Abe’s Defense of Economic Record Glosses Over Japanese RecessionAndy Sharp
To hear Prime Minister Shinzo Abe’s confident defense of his economic policies in calling snap elections yesterday, you’d never know the world’s third-biggest economy just slipped into a recession.
“The three arrows are beginning to show definitive results,” he said, referring to his policies of monetary easing, fiscal spending and structural reform. He backed his assertion with figures showing rising wages in an improving labor market.
“Abe’s evening speech, announcing a snap election, will give him substantial momentum,” Robert Feldman, head of Japan economic research at Morgan Stanley MUFG Securities Co. in Tokyo, wrote in an e-mailed note yesterday. “He was forceful, passionate, and wholly focused on economics.”
His policies have pushed the yen near a seven-year low, fueling a surge in corporate earnings that led the benchmark Topix stock index to almost double since he came to power. Japan’s unemployment rate is less than 4 percent and the ratio of job openings to applicants is close to a 22-year high. At the same time, a sales-tax increase in April triggered two straight quarterly economic contractions, and real wages have fallen for 15 straight months as the nation creeps out of deflation.
Michael Cucek, an adjunct fellow at the TUJ Institute for Contemporary Asia Studies in Tokyo, gave Abe an ‘A’ for his performance yesterday.
Abe “gave a pretty damn spirited and sound defense of his Cabinet’s economic policies,” Cucek wrote on his Shisaku blog. In response to the argument that Abenomics has failed, “Abe went straight to the nub of the problem and asked his critics, rhetorically, ‘if not what I am doing, what is it that you would do?’”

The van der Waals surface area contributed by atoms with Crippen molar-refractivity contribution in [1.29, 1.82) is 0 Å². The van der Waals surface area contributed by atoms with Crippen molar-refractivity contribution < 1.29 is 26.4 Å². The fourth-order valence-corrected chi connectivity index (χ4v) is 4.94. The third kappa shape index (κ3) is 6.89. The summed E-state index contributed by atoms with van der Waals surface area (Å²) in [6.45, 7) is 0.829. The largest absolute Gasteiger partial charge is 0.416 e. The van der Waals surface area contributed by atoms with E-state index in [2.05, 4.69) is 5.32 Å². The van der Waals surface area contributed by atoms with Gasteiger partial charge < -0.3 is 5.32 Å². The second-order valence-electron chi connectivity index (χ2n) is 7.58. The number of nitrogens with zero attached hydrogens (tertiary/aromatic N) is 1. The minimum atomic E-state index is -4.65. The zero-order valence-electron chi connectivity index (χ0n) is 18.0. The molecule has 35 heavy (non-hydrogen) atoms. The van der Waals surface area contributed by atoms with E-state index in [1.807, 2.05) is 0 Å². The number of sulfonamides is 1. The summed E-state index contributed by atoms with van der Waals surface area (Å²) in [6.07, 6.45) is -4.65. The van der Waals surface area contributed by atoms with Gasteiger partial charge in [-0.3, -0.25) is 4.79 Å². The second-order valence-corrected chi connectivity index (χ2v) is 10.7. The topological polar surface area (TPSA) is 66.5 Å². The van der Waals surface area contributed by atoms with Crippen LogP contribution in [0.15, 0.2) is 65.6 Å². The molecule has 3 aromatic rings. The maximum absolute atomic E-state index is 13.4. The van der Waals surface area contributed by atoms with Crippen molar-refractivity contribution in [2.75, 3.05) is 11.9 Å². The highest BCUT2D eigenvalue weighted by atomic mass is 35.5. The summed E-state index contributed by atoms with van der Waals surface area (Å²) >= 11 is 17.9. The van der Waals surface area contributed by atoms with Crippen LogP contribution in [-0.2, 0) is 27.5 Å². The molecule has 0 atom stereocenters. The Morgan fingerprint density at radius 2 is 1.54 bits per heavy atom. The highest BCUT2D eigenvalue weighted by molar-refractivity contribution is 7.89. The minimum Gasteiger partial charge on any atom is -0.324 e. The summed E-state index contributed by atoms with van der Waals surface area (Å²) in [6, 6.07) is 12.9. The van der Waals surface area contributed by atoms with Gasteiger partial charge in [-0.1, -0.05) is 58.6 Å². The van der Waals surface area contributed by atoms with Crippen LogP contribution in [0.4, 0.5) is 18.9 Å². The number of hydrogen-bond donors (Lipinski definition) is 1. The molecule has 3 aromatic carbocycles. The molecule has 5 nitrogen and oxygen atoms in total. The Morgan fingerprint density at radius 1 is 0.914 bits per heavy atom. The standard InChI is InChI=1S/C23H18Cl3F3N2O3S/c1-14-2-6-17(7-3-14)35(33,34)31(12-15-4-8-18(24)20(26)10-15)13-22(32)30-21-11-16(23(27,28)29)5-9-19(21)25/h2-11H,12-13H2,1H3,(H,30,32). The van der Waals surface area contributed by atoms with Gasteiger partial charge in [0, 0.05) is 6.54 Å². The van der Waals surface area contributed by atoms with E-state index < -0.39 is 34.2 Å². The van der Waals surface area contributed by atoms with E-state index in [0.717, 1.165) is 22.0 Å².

Not all analysts were as enthusiastic about Abe’s performance.
“He was well-rehearsed at the press conference, which really is his home ground -- no tough questions were asked,” said Koichi Nakano, professor of political science at Sophia University in Tokyo. “If he doesn’t look comfortable there, I don’t know where and when else he would be.”
Even with his approval rating sliding, Abe said yesterday he’d “fight this election openly on a platform including energy, nuclear and security policies,” in reference to plans opposed by the majority of the electorate.
Jeff Kingston, director of Asian Studies at Temple University in Tokyo, said that while Abe did appear confident, he wasn’t convinced the election was really about the tax increase.
“He thinks the news will get worse before it gets better and hopes to get a two-year extension now rather than facing and even more disappointed public,” Kingston said.